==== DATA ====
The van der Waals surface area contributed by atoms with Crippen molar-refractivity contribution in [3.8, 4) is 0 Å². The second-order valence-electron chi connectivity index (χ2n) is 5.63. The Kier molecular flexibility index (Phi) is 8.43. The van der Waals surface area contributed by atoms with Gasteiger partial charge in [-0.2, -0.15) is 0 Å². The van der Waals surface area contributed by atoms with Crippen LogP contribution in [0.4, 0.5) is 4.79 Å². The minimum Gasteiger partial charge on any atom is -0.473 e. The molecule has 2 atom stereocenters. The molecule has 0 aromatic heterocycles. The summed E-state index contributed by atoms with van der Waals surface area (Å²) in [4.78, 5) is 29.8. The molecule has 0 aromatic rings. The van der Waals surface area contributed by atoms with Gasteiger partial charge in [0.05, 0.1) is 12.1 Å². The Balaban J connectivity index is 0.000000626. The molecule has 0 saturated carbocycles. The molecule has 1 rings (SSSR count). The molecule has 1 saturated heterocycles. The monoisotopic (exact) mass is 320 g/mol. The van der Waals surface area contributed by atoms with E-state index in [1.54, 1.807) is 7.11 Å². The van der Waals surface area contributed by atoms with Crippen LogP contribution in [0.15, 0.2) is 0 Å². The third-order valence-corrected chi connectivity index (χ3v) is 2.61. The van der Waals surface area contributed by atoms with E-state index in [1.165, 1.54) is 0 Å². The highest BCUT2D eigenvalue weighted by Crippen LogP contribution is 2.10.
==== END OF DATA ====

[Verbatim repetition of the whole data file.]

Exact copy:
The van der Waals surface area contributed by atoms with Crippen molar-refractivity contribution in [3.8, 4) is 0 Å². The second-order valence-electron chi connectivity index (χ2n) is 5.63. The Kier molecular flexibility index (Phi) is 8.43. The van der Waals surface area contributed by atoms with Gasteiger partial charge in [-0.2, -0.15) is 0 Å². The van der Waals surface area contributed by atoms with Crippen LogP contribution in [0.4, 0.5) is 4.79 Å². The minimum Gasteiger partial charge on any atom is -0.473 e. The molecule has 2 atom stereocenters. The molecule has 0 aromatic heterocycles. The summed E-state index contributed by atoms with van der Waals surface area (Å²) in [4.78, 5) is 29.8. The molecule has 0 aromatic rings. The van der Waals surface area contributed by atoms with Gasteiger partial charge in [0.05, 0.1) is 12.1 Å². The Balaban J connectivity index is 0.000000626. The molecule has 0 saturated carbocycles. The molecule has 1 rings (SSSR count). The molecule has 1 saturated heterocycles. The monoisotopic (exact) mass is 320 g/mol. The van der Waals surface area contributed by atoms with E-state index in [1.54, 1.807) is 7.11 Å². The van der Waals surface area contributed by atoms with Crippen LogP contribution in [0.15, 0.2) is 0 Å². The third-order valence-corrected chi connectivity index (χ3v) is 2.61. The van der Waals surface area contributed by atoms with E-state index in [1.165, 1.54) is 0 Å². The highest BCUT2D eigenvalue weighted by Crippen LogP contribution is 2.10.